When we were down at my in-laws place I was doing a bit of mending for them, and fixing up my brother-in-law's slippers with blanket stitch etc. so I was doing some rummaging around in my mother-in-law's sewing bits 'n bobs looking for thread and wool and so on. I came across this fabric wrapped up in yellow tissue paper, in with lots of other very scrappy bits of fabric like the bottoms of jeans she'd hemmed - the kind of thing I'm very tempted to keep too but which makes me roll my eyes when someone else actually does :P This, however, is different.
I wish she was well enough to tell me about it, but I think I know the story because it struck a chord with me. I'm 99% sure it's Liberty although I can't find the exact pattern anywhere; it looks like Liberty, it feels like Liberty, and it was clearly treasured like Liberty! I'd say she made a shirt out of it and couldn't bear to throw any of it out, there are tiny tiny scraps in the bundle! No-one else wanted it, so the jean and dress hems went out and this came home with me.
It might seem a bit odd that I'm blogging about it, but when I opened up the tissue paper it was like there was a connection between us, over who knows how many years, because I knew exactly how she felt when she wrapped it all up carefully. I'm very fond of my mother-in-law and we get along well, but we're such very different people that we don't have a very deep and personal connection. Now that she's ill there's yet another barrier between us and I accept that it's likely to remain so for the forseeable future. So it's neat that a little bundle of fabric scraps showed me that, although our personalities are quite different, we do share some little quirks!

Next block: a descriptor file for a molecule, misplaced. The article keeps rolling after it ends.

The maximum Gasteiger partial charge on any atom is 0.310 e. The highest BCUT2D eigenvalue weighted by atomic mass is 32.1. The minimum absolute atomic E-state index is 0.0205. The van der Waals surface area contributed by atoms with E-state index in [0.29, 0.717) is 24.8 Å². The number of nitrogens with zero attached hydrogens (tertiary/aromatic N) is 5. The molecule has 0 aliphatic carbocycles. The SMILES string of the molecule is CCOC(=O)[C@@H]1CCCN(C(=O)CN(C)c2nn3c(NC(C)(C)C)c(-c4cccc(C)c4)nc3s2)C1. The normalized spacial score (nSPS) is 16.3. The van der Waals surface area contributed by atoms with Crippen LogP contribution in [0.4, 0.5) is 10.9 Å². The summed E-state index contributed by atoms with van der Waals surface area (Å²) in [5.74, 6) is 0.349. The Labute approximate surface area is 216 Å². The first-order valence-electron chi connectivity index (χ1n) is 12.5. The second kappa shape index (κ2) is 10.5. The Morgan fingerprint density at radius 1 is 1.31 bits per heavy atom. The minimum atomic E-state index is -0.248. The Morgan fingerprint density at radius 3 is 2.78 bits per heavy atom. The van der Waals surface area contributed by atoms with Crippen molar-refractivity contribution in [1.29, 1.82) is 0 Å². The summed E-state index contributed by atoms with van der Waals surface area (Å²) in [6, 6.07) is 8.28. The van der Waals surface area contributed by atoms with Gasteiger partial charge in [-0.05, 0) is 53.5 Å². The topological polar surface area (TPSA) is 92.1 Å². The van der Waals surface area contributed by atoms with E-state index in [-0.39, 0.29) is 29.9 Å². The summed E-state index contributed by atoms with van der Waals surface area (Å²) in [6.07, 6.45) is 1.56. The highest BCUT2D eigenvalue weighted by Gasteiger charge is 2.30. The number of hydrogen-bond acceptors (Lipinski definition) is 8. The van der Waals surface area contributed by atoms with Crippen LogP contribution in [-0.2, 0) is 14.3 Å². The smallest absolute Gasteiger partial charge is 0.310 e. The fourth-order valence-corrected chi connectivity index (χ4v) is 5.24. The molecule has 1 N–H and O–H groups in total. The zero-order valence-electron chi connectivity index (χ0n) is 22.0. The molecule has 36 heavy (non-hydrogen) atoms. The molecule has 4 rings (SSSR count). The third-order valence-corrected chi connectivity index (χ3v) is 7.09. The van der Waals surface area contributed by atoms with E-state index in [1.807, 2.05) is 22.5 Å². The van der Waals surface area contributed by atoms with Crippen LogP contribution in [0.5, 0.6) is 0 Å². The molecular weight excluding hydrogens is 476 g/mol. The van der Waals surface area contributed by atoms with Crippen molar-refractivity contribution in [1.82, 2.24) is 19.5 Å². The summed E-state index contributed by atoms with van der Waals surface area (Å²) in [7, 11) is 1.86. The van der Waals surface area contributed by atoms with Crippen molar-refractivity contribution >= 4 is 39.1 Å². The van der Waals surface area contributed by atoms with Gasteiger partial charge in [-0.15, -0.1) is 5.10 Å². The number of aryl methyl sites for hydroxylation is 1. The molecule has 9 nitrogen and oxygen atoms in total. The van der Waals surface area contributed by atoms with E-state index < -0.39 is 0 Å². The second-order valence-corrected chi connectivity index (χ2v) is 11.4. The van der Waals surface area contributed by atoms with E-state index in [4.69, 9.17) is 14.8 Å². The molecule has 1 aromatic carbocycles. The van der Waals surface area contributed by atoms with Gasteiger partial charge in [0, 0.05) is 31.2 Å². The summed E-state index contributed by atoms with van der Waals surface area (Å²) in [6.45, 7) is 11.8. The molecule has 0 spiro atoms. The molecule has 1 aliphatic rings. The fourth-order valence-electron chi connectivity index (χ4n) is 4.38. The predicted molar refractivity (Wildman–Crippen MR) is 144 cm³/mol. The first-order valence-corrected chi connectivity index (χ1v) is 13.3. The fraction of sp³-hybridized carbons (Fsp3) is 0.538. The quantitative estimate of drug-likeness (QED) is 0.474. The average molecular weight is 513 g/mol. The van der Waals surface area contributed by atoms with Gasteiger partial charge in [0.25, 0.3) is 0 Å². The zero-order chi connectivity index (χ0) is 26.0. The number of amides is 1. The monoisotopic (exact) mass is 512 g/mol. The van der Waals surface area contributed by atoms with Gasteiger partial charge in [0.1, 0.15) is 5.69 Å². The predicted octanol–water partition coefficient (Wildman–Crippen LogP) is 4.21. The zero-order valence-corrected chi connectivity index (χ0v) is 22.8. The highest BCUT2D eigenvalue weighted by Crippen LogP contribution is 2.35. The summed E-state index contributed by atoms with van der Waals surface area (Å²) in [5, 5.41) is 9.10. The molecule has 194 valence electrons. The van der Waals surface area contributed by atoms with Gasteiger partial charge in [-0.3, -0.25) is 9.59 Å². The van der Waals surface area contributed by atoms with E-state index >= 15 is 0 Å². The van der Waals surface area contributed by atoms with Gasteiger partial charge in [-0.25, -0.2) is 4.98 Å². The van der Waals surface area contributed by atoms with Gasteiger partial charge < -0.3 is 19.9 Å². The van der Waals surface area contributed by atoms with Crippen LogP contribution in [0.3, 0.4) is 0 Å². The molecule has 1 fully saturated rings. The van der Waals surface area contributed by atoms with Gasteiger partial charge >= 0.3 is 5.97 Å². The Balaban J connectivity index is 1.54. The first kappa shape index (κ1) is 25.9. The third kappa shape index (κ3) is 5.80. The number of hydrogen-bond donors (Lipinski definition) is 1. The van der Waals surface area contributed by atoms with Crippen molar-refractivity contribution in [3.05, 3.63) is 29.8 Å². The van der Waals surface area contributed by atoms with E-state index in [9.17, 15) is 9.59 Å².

It's these little connections that make archaeology fun too. I remember on one historic dig in inner-city Sydney where we were excavating a row of terrace houses and we found a wee stash of marbles. They'd been carefully put inside a ventilation grate by the back steps and were a motley assortment of old and new, purpose made and appropriated from the old soda bottles that used them as seals. My co-worker and I just knew, in that moment, that a little boy had hidden them away and for some reason hadn't retrieved them and they'd lain there for maybe 80 years or so, even as the house was razed above them. I wonder if he ever thought about them or if he'd simply forgotten them and moved away? I felt the same when I picked up a Mousterian hand axe from a plowed field in Syria - 70,000 years ago a Neandertal made it, held it and lost it, and there it was in my hand having sat in the ground for all that time. It still sends a shiver down my spine.